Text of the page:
Plan to revitalize Staten Island’s North Shore includes 2,400 homes and waterfront esplanade
Conceptual rendering of the future St. George Esplanade. Credit: FXCollaborative.
After several failed projects, Staten Island’s North Shore could finally see a long-promised revitalization. Mayor Eric Adams on Thursday announced a $400 million investment and released a new roadmap to redevelop a stretch of the borough’s waterfront with 20 acres of continuous open space, 2,400 units of housing, and new commercial space. Construction will resume this fall on a two-mile waterfront esplanade that will be “on par with Brooklyn Bridge Park and Hudson River Park,” according to Adams.
The “Staten Island North Shore Action Plan: Building a Vibrant, Mixed-Use Waterfront Community” includes a four-year timeline to deliver major improvements to the North Shore, along with more than 7,500 jobs and an estimated economic impact of $3.8 billion.
“For many years, the residents of the North Shore have been subjected to failed projects and broken promises. With the implementation of this action plan, we will have a roadmap to build a vibrant waterfront for Staten Islanders to enjoy,” Council Member Kamillah Hanks, who represents the North Shore and has led the planning effort, said in a statement.
“We deserve a publicly accessible waterfront that balances commerce, industry, housing for all income levels, and recreation. Now we have an action plan which represents a framework that reflects what this community has been demanding for decades. The goal is to finally have a waterfront that is comparable to others across the city and our country.”
The city’s first focus will be completing the waterfront esplanade, extending from St. George to Stapleton and creating 20 acres of continuous waterfront access. Construction is expected to be completed by 2027.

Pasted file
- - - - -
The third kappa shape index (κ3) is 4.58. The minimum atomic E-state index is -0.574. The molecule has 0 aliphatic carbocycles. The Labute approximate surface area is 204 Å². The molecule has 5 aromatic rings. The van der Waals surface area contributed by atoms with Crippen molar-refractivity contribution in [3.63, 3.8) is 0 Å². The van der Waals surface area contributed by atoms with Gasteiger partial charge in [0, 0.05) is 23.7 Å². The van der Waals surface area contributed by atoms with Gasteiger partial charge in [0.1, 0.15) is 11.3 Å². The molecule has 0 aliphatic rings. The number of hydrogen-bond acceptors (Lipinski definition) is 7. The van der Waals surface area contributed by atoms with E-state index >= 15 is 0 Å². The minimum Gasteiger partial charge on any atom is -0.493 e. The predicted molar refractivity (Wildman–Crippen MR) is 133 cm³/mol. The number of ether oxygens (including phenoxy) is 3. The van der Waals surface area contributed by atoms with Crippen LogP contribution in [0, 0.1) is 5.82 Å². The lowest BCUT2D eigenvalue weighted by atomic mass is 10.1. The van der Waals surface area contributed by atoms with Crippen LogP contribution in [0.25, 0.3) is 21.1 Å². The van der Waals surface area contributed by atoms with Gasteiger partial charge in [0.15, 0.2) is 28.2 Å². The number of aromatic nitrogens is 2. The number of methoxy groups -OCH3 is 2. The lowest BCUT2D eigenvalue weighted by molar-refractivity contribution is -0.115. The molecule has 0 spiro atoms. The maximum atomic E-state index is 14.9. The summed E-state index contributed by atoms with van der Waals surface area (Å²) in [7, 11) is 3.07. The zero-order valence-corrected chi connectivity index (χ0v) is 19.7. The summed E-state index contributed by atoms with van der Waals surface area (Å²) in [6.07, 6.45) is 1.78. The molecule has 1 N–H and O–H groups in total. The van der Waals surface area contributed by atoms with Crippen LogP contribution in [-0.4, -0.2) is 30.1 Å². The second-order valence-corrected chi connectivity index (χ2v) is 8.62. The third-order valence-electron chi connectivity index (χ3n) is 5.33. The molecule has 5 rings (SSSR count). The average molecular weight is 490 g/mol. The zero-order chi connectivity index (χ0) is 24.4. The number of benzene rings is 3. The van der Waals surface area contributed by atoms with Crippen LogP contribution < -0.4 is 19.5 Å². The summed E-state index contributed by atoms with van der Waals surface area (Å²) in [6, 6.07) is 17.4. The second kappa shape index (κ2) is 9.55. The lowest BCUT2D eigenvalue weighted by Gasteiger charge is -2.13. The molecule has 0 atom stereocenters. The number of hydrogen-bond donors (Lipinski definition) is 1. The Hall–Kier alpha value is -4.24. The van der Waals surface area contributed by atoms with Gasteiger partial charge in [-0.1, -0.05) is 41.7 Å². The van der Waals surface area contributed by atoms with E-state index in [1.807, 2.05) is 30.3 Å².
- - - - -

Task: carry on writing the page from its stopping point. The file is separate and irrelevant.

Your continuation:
The plan includes the redevelopment and reopening of Pier 1, which has been closed since 2017. Originally designed for water transportation, the pier will be repurposed for public waterfront access. The city’s Economic Development Corporation (NYCEDC) is currently working to secure funding to complete this project.
Later this year, NYCEDC will release a request for proposals calling upon developers to submit designs to reactive the terminal on Bank Street, the former site of one of the city’s biggest failures: the proposed New York Wheel. The city wants the terminal to host year-round programming and events. The plan also includes restoring public access to the three-acre St. George Esplanade.
The first phase of the New Stapleton Waterfront plan, which involves transforming a 35-acre former US Navy base with open space, housing, retail, a 600-seat public school, and more, was completed in 2016. The city plans to break ground on the second phase this year and wrap up work by 2027.
The action plan will also work to boost the completion of the Lighthouse Point and Staten Island Urby housing projects, two developments hit by construction delays. The city will also work to improve the retail experience at Empire Outlets, an outlet mall that opened in 2019 and entered foreclosure in 2022, according to SILive.
The city will work with its partners to connect members of the local communities with jobs, as well as continue to support public and private investment in arts and culture along the North Shore.
“For too long, our economic development plans have focused on Manhattan and slices of Brooklyn and Queens — but New York is a five-borough city,” Adams said. “Our plan for the North Shore executes on a once-in-a-generation investment of more than $400 million to bring homes, a school, jobs, open space, waterfront access, and flood resiliency to Staten Island — but, more importantly, it offers more breaks to hard-working New Yorkers who have historically faced long commutes and fewer economic opportunities.”
The city’s plan delivers on promises Adams made in his “Working People’s Agenda,” which was released in January.